Online Writing: a new world of possibilities

Writing online opens a new world of possibilities for the journalists inside all of us. So take advantage of the extra freedom of online writing and follow some of these “do’s” and “don’t’s” when it comes to blogging:

Do: provide lots of links. It’s important to back up the information you claim in your writing and writing for online media provides opportunities to put links in your post that will directly connect your readers to a multitude of information that will also bring validity to your own writing.

Don’t: write in long paragraphs. If there is anyway to lose the attention of the reader is by writing lengthy paragraphs for no specific purpose. Break up paragraphs …even consider ways to add various list to your post. It’s about being concise yet inviting in your writing. You want your readers to find it easy to read your post from beginning to end.

Do: provide lots and lots of visual! I’m talking videos, pictures etc. With online readings, it’s about finiding the balance of a compelling article and visual aid to assist with that. The internet is a valuable source. Try looking up a video on YouTube next time you write your next blog post!

Don’t: regurgitate information. It’s important to research the topics you look up  but writing for online media isn’t the same as writing a research paper. Be sure to know enough about what you’re writing on but also apply it to yourself. Be personal in your writing! Readers will appreciate your honesty and find it a whole lot easier to read your blog.

Do: write often! It’s okay to have too much to say. A lot of information is better than no information at all. It will also help you become more comfortable writing for an online reading if you keep up with it daily.

Don’t: criticize others. It’s okay to give honest feedback and criticism but if it serves no purpose if it doesn’t advance what your saying in anyway. Leave the drama in high school not on your blog.

Do: give credit where credit where credit is do. If you take from other blogs or other resources be sure to credit them in your writing. You would want the same done for you!

Don’t: blog about yesterdays news. It’s important to stay up-to-date with what’s current in the news and reflect that in your writing. Readers will get bored quickly if what you’re writing isn’t relevant to them!

Do: have fun! Enjoy what you write. Pick topics that interest you to blog about. Your readers and yourself will enjoy your reading a whole lot more when you just let loose.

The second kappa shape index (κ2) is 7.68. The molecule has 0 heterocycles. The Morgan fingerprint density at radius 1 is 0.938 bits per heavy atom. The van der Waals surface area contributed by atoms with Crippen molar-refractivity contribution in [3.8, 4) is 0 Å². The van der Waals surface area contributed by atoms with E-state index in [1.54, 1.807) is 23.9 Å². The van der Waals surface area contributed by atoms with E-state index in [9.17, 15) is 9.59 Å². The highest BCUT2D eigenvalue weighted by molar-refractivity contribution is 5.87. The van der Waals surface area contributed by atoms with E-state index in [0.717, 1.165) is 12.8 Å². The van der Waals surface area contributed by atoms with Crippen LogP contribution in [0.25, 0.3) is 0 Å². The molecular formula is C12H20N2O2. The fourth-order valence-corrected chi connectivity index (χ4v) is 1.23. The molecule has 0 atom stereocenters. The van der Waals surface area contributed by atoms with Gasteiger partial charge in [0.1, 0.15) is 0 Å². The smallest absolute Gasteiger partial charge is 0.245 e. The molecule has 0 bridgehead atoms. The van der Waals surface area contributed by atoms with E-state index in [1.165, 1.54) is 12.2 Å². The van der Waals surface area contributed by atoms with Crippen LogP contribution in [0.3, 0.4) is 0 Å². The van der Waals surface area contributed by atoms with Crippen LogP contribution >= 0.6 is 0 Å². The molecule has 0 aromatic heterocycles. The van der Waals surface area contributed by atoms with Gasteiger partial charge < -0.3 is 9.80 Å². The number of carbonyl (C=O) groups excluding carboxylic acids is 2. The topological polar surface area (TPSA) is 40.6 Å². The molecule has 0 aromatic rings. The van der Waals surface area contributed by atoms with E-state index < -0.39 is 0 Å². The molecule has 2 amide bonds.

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The Myth Behind Prepositions

Prepositions have always been a struggle for me grammatically. From understanding where to place prepositions to simply even understanding what a preposition is, nailing down the exact formula to correctly using a preposition has been rough.

Grammar first step to clearing up any confusion in this area of grammer came when I read on Grammar Girl‘s blog that what she considers one of the top ten grammer myths is that you shouldn’t end a sentence with a preposition.

What I learned is that this is only partially true. It is okay to use a preposition at the end of a sentence as long as it is necessary and effective. Otherwise, it is extraneous and only adds to the unnecessary amount of words in the sentence.  An example of an unnecessary preposition would be “Where are you at?” You could simply just ask “Where are you?” It is the same thing and adding “at” is unnecessary and should just be left out.

The myth is busted here, however. Sentences can end with prepositions for a number of reasons. English has a verb called a phrasal verb: “Cheer up,” “run over,” “log off,” and “leave off” are all examples of phrasal verbs.  Examples of phrasal verbs that end with a preposition include

  • I wish he would cheer up
  • You should leave it off.
So even though it’s not necessarily true that you can’t end a sentence with a prepositional phrase, you can’t just be throwing around prepositions expecting no consequences for your actions. There is a time to end a sentence and there is a time to not end a sentence with prepositions. It’s important to know the difference and use them effectively.

Week #2: Mainstream Media

Mainstream media is essential to keep up with not only for those studying in the field of Journalism or Public relations, but for everyone one way or the other. Technology is rapidly growing and evolving and with that comes the vast expansion in constant communication. Through twitter or blogs, the online presence of mainstream media helps the public stay informed on what is going on second by second.

One mainstream media blog that I have been looking at recently is one by NPR. What I learned was that NPR has diverse and unique online presence. There blog covers a wide-range of topics covering news, opinion, arts & life, music, programs, and an about NPR section for those wishing to know more about NPR.

College students can significantly benefit from not reading just this blog, but any mainstream media blog. I find it difficult for myself to simply sit down and watch the news or pick up a newspaper and catch up on the daily news. But mainstream media being available on blogs makes it easier for me to be aware about what is going on in the world in a bit more convienent setting.

Regardless of the conceive of mainstream media blogs, it is simply important for people to be aware of what is going on in the world. Mainstream media blogs is an effective news platform in that it opens up avenues for an endless supplement of information. This allows for people to be linked to a wide range of information. Therefore, news platforms such as this blog provides